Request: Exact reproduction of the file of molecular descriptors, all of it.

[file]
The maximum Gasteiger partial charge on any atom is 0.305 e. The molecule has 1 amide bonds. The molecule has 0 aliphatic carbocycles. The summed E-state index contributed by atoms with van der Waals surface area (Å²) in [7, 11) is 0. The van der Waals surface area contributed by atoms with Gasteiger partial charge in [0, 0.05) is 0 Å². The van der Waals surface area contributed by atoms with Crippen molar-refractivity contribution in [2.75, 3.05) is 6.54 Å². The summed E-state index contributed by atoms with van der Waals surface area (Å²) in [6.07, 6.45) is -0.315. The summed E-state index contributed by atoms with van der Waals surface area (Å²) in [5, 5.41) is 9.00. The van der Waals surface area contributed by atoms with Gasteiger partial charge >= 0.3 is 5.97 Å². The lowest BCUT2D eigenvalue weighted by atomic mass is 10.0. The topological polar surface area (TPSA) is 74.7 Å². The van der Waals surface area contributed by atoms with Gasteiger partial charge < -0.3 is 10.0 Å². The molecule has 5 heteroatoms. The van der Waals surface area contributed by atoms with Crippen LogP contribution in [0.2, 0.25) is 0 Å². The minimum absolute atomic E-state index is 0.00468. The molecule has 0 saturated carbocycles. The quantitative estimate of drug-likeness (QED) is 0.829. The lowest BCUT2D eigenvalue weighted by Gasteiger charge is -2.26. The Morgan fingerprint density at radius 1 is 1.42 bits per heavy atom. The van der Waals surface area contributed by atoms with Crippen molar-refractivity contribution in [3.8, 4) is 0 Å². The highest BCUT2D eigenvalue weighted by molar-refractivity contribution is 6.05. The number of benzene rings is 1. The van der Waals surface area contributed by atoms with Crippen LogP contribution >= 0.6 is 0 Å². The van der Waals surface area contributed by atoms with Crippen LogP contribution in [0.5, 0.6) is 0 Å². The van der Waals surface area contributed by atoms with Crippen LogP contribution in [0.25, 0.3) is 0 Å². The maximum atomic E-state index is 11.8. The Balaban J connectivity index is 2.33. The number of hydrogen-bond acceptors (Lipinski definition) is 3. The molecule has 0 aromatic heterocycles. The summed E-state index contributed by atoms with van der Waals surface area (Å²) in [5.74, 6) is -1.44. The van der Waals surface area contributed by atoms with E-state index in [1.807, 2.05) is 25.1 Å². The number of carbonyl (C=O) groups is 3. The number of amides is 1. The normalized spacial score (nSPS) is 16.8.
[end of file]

The maximum Gasteiger partial charge on any atom is 0.305 e. The molecule has 1 amide bonds. The molecule has 0 aliphatic carbocycles. The summed E-state index contributed by atoms with van der Waals surface area (Å²) in [7, 11) is 0. The van der Waals surface area contributed by atoms with Gasteiger partial charge in [0, 0.05) is 0 Å². The van der Waals surface area contributed by atoms with Crippen molar-refractivity contribution in [2.75, 3.05) is 6.54 Å². The summed E-state index contributed by atoms with van der Waals surface area (Å²) in [6.07, 6.45) is -0.315. The summed E-state index contributed by atoms with van der Waals surface area (Å²) in [5, 5.41) is 9.00. The van der Waals surface area contributed by atoms with Gasteiger partial charge >= 0.3 is 5.97 Å². The lowest BCUT2D eigenvalue weighted by atomic mass is 10.0. The topological polar surface area (TPSA) is 74.7 Å². The van der Waals surface area contributed by atoms with Gasteiger partial charge < -0.3 is 10.0 Å². The molecule has 5 heteroatoms. The van der Waals surface area contributed by atoms with Crippen LogP contribution in [0.2, 0.25) is 0 Å². The minimum absolute atomic E-state index is 0.00468. The molecule has 0 saturated carbocycles. The quantitative estimate of drug-likeness (QED) is 0.829. The lowest BCUT2D eigenvalue weighted by Gasteiger charge is -2.26. The Morgan fingerprint density at radius 1 is 1.42 bits per heavy atom. The van der Waals surface area contributed by atoms with Crippen molar-refractivity contribution in [3.8, 4) is 0 Å². The highest BCUT2D eigenvalue weighted by molar-refractivity contribution is 6.05. The number of benzene rings is 1. The van der Waals surface area contributed by atoms with Crippen LogP contribution >= 0.6 is 0 Å². The van der Waals surface area contributed by atoms with Crippen LogP contribution in [0.5, 0.6) is 0 Å². The van der Waals surface area contributed by atoms with Crippen LogP contribution in [0.25, 0.3) is 0 Å². The maximum atomic E-state index is 11.8. The Balaban J connectivity index is 2.33. The number of hydrogen-bond acceptors (Lipinski definition) is 3. The molecule has 0 aromatic heterocycles. The summed E-state index contributed by atoms with van der Waals surface area (Å²) in [5.74, 6) is -1.44. The van der Waals surface area contributed by atoms with E-state index in [1.807, 2.05) is 25.1 Å². The number of carbonyl (C=O) groups is 3. The number of amides is 1. The normalized spacial score (nSPS) is 16.8.